Institute for War and Peace Reporting | Giving Voice, Driving Change

Iraq's Outcasts

Many orphans and other poor children are forced into begging and prostitution.
By Amar Hasan

When US forces fought their way into Baghdad two months ago, they "liberated" the al-Rah'ma Orphanage - Mercy Orphanage - thinking the building was a torture centre and its inmates victims of Saddam Hussein's Ba'ath party.


The orphanage was home to more than 200 children. Most ran away when the institution's gates were blasted open and today only a few dozen remain. They are cared for by a French charity, Enfants du Monde, and Islamic activists who in many parts of Baghdad are filling the security and administrative vacuums that the US occupation forces have permitted to develop in post-Saddam Iraq.


Life in the Mercy Orphanage was hard. Children who lived there say it was "an orphanage without mercy": they were kept under very close wraps and punished if undisciplined. Today these children have joined the growing army of street children who scrape and beg for a living in a city that is flooded with weapons but has no government to impose law and order and deliver social services.


Since the old regime fell, and its ban on begging fell with it, children have flocked to Baghdad from all over Iraq - often in the mistaken belief that the Iraqi capital is a paradise. With the economy at a virtual standstill and government salaries unpaid, some children go out to beg in order to find food for their families. Flocks of children besiege the big hotels where foreign journalists and aid workers stay, often fighting amongst themselves to protect their little patch of turf.


But in a city where few have money, it is almost impossible to make a living on the street and most of the children are barefoot, ragged and often appear to be starving.


"I don't want money," said Arkan, a shy 13-year-old. "I just want food. I never eat."


Street life can also be dangerous. Fifteen-year-old Ali Fares Mohammed was orphaned when he was only 13 and "gave himself up" to the government. He was sent to the Mercy Orphanage, where he spent two years. Since Baghdad fell, he said, "I'm scared."


Children are not immune to the common crime that has afflicted Baghdad since government collapsed and weapons abandoned by the Iraqi army found their way into civilian hands all over the city. Ahmed Abdel Sada, 14, sustained an injury to his head when he was attacked on the street he had made home. A friend said he had been trying to prevent a group of drunks raping a 15-year-old street girl.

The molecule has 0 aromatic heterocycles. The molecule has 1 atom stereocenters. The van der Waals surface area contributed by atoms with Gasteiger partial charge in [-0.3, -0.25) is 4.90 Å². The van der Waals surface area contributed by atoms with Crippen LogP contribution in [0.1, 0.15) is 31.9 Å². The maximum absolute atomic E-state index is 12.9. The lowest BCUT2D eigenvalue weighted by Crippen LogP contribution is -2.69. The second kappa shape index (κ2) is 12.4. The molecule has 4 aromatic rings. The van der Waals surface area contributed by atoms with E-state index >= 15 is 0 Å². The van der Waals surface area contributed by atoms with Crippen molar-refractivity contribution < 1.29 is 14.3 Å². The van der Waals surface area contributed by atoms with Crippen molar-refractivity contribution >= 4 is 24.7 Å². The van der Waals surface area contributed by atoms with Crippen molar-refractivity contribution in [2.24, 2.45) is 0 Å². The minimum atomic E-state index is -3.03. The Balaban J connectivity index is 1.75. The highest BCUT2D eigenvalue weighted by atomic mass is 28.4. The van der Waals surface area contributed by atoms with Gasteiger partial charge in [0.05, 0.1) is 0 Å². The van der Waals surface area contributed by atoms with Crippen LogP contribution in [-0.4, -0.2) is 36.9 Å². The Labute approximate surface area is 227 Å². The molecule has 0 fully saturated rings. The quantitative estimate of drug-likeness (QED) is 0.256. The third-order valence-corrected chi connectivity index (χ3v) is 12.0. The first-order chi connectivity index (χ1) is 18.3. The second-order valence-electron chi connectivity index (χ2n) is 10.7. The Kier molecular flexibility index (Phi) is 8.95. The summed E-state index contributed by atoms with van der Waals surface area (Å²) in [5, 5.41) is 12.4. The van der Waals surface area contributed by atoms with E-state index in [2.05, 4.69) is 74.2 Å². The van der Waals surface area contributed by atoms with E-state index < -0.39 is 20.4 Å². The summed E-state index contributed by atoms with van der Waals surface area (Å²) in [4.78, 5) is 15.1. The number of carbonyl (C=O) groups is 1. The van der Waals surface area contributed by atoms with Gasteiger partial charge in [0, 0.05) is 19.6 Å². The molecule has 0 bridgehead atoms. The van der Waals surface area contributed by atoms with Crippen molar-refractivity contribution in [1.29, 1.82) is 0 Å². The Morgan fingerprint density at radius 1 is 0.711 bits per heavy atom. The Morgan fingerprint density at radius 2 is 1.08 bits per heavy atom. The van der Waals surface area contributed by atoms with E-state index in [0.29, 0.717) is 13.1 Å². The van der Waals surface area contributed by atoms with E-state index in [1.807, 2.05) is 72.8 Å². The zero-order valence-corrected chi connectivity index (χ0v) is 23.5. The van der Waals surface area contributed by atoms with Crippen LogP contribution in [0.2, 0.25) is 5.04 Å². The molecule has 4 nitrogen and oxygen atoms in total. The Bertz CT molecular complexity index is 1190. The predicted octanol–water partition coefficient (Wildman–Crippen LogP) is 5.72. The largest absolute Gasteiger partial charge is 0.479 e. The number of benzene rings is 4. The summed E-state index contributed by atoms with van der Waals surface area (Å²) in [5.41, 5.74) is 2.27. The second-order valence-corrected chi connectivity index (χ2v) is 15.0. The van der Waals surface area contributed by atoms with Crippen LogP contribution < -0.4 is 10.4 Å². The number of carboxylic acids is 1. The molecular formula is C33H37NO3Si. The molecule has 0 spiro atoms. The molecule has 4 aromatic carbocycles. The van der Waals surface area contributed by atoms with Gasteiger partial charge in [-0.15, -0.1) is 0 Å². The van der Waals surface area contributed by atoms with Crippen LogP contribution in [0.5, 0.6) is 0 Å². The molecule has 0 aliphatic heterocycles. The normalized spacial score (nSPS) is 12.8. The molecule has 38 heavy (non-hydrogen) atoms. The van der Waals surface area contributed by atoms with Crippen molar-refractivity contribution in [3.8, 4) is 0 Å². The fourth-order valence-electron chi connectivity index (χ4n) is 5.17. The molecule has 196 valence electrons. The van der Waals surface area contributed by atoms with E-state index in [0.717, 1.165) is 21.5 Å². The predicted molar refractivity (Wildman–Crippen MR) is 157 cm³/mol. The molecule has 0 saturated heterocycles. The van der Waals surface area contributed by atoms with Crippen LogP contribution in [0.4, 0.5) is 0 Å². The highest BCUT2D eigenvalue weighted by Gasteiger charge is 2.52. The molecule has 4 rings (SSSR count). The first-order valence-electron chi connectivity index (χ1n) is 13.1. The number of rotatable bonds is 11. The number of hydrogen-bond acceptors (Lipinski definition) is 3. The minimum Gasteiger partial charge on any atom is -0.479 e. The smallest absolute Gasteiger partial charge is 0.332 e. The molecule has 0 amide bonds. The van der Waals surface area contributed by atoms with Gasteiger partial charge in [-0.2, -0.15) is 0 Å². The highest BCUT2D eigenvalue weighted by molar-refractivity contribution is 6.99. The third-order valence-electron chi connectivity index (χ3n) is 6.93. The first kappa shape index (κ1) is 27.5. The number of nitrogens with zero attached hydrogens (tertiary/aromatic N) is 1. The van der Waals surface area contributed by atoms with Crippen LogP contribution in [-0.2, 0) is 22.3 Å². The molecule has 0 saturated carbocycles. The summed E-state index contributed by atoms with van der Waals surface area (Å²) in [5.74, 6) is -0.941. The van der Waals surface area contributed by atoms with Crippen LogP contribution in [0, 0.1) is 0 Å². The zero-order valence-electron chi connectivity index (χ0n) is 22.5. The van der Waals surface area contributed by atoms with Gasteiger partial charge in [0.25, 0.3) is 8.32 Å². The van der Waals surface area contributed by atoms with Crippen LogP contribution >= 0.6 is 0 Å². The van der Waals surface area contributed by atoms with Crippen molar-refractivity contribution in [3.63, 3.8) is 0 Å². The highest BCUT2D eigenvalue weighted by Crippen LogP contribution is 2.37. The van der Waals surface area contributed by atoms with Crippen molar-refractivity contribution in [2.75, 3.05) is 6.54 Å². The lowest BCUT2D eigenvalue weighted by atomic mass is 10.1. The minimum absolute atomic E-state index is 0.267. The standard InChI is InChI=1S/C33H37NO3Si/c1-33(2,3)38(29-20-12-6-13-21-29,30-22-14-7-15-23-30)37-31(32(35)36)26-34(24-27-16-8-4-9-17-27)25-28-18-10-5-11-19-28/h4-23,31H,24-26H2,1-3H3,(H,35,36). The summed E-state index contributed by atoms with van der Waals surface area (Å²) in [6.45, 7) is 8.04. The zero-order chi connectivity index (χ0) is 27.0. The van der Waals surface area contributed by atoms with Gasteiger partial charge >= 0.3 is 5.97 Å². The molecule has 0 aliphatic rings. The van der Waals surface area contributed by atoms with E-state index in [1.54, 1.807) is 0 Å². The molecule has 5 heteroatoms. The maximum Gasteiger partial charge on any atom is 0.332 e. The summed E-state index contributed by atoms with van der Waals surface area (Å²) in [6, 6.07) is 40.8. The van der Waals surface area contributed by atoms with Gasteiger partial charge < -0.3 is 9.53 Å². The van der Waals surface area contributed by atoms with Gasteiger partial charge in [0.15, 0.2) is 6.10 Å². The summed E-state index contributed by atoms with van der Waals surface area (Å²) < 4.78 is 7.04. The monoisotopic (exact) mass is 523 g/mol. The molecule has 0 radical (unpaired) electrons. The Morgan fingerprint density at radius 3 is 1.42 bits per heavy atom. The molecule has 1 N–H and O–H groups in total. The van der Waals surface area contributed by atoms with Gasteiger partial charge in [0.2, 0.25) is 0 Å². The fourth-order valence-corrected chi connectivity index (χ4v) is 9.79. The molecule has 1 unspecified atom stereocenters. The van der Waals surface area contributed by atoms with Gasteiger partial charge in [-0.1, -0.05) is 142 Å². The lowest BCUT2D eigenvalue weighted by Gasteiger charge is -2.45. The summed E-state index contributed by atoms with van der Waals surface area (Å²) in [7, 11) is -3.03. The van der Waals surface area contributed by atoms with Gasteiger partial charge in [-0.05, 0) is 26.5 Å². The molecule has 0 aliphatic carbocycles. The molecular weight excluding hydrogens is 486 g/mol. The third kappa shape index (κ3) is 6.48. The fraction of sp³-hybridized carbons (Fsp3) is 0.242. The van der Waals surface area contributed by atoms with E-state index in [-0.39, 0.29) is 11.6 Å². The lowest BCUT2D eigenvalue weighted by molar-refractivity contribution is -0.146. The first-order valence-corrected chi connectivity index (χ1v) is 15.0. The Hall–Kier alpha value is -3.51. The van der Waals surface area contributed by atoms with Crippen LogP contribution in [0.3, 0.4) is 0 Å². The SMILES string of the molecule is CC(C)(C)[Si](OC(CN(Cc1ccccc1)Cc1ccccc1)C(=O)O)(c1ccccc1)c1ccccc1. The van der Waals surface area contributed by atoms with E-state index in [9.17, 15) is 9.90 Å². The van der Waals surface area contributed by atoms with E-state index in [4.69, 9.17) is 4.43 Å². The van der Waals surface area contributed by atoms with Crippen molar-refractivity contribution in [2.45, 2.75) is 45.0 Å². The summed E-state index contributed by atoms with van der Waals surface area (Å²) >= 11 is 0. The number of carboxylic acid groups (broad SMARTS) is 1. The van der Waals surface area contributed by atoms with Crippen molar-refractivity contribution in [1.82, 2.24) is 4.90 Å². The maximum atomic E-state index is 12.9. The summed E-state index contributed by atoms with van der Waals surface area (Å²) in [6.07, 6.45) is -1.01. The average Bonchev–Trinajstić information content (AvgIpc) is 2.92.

Alone and defenceless, some street children are being "befriended" by older youths who say they will protect them - but who instead exploit them, both financially and sexually.


In one area of Baghdad, street children are being controlled by a group of young men, most of them in their 20s, who were released from Baghdad's Abu Ghraib prison last October. They were let free under an amnesty Saddam Hussein offered to all common criminals as it became clear that the United States planned to topple his regime. This gang sends the children out begging and then takes their money, saying they will "keep it safe". Some children run away - only to be beaten up if, as inevitably happens, they attempt to return to their former haunts and friends.


To forget their misery, an increasing number of children are seeking relief by taking drugs or sniffing glue. Fahtin, a 13-year-old girl from Kirkuk, always carries a bottle of pills with her. She says they are for treating flu, but her story suggests they may have another use.


"I came to Baghdad with my sister," she said. "There are no jobs in Baghdad and so we worked as prostitutes. My sister took all the money and never gave me anything. So I left her and ran away again. . . . I met some guys after a while, and now I live with them in the street."


Amar Hasan Arebee is studying pharmacology at Baghdad University and contributing to The Iraqi Witness, a weekly newspaper in Baghdad produced by students.


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